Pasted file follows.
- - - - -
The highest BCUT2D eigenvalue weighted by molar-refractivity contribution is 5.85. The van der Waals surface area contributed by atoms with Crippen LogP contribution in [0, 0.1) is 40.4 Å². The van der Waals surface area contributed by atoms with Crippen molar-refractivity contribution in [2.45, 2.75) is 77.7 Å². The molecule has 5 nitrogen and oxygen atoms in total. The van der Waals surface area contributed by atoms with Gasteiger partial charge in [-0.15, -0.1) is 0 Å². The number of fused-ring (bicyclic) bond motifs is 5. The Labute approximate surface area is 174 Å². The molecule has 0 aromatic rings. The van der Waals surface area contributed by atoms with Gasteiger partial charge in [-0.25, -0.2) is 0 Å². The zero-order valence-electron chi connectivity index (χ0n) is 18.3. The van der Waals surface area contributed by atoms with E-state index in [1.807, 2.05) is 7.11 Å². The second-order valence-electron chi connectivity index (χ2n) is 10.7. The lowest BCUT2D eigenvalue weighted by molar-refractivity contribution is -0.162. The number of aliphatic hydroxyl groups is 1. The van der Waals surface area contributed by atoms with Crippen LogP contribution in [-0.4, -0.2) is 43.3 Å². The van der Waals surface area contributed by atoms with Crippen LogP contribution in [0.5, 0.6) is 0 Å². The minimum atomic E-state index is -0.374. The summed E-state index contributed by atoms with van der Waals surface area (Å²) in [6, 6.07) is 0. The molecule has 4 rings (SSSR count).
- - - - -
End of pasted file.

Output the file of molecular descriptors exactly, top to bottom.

The highest BCUT2D eigenvalue weighted by molar-refractivity contribution is 5.85. The van der Waals surface area contributed by atoms with Crippen LogP contribution in [0, 0.1) is 40.4 Å². The van der Waals surface area contributed by atoms with Crippen molar-refractivity contribution in [2.45, 2.75) is 77.7 Å². The molecule has 5 nitrogen and oxygen atoms in total. The van der Waals surface area contributed by atoms with Gasteiger partial charge in [-0.15, -0.1) is 0 Å². The number of fused-ring (bicyclic) bond motifs is 5. The Labute approximate surface area is 174 Å². The molecule has 0 aromatic rings. The van der Waals surface area contributed by atoms with Gasteiger partial charge in [-0.25, -0.2) is 0 Å². The zero-order valence-electron chi connectivity index (χ0n) is 18.3. The van der Waals surface area contributed by atoms with E-state index in [1.807, 2.05) is 7.11 Å². The second-order valence-electron chi connectivity index (χ2n) is 10.7. The lowest BCUT2D eigenvalue weighted by molar-refractivity contribution is -0.162. The number of aliphatic hydroxyl groups is 1. The van der Waals surface area contributed by atoms with Crippen LogP contribution in [-0.4, -0.2) is 43.3 Å². The van der Waals surface area contributed by atoms with Crippen LogP contribution in [0.5, 0.6) is 0 Å². The minimum atomic E-state index is -0.374. The summed E-state index contributed by atoms with van der Waals surface area (Å²) in [6, 6.07) is 0. The molecule has 4 rings (SSSR count).